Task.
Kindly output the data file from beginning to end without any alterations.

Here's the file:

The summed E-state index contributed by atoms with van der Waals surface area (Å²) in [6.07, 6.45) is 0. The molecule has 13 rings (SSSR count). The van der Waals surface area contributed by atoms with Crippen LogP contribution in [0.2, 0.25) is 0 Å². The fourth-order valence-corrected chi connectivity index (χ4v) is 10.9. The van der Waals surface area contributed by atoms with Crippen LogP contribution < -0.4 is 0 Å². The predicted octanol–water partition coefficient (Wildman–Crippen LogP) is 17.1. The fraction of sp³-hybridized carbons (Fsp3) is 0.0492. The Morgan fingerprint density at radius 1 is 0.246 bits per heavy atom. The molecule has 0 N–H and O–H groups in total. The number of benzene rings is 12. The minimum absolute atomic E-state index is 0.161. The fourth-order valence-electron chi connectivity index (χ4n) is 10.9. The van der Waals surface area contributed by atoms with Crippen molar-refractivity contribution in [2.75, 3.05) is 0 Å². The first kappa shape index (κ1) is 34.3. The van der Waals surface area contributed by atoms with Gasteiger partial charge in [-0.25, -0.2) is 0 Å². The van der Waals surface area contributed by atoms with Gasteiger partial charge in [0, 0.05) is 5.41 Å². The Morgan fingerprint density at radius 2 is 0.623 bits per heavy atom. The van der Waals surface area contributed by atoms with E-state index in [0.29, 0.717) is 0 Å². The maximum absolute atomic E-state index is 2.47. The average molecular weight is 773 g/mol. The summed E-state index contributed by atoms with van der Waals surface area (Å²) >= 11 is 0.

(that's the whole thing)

The summed E-state index contributed by atoms with van der Waals surface area (Å²) in [6.07, 6.45) is 0. The molecule has 13 rings (SSSR count). The van der Waals surface area contributed by atoms with Crippen LogP contribution in [0.2, 0.25) is 0 Å². The fourth-order valence-corrected chi connectivity index (χ4v) is 10.9. The van der Waals surface area contributed by atoms with Crippen LogP contribution < -0.4 is 0 Å². The predicted octanol–water partition coefficient (Wildman–Crippen LogP) is 17.1. The fraction of sp³-hybridized carbons (Fsp3) is 0.0492. The Morgan fingerprint density at radius 1 is 0.246 bits per heavy atom. The molecule has 0 N–H and O–H groups in total. The number of benzene rings is 12. The minimum absolute atomic E-state index is 0.161. The fourth-order valence-electron chi connectivity index (χ4n) is 10.9. The van der Waals surface area contributed by atoms with Crippen molar-refractivity contribution in [2.75, 3.05) is 0 Å². The first kappa shape index (κ1) is 34.3. The van der Waals surface area contributed by atoms with Gasteiger partial charge in [-0.25, -0.2) is 0 Å². The van der Waals surface area contributed by atoms with Gasteiger partial charge in [0, 0.05) is 5.41 Å². The Morgan fingerprint density at radius 2 is 0.623 bits per heavy atom. The van der Waals surface area contributed by atoms with E-state index in [0.29, 0.717) is 0 Å². The maximum absolute atomic E-state index is 2.47. The average molecular weight is 773 g/mol. The summed E-state index contributed by atoms with van der Waals surface area (Å²) >= 11 is 0.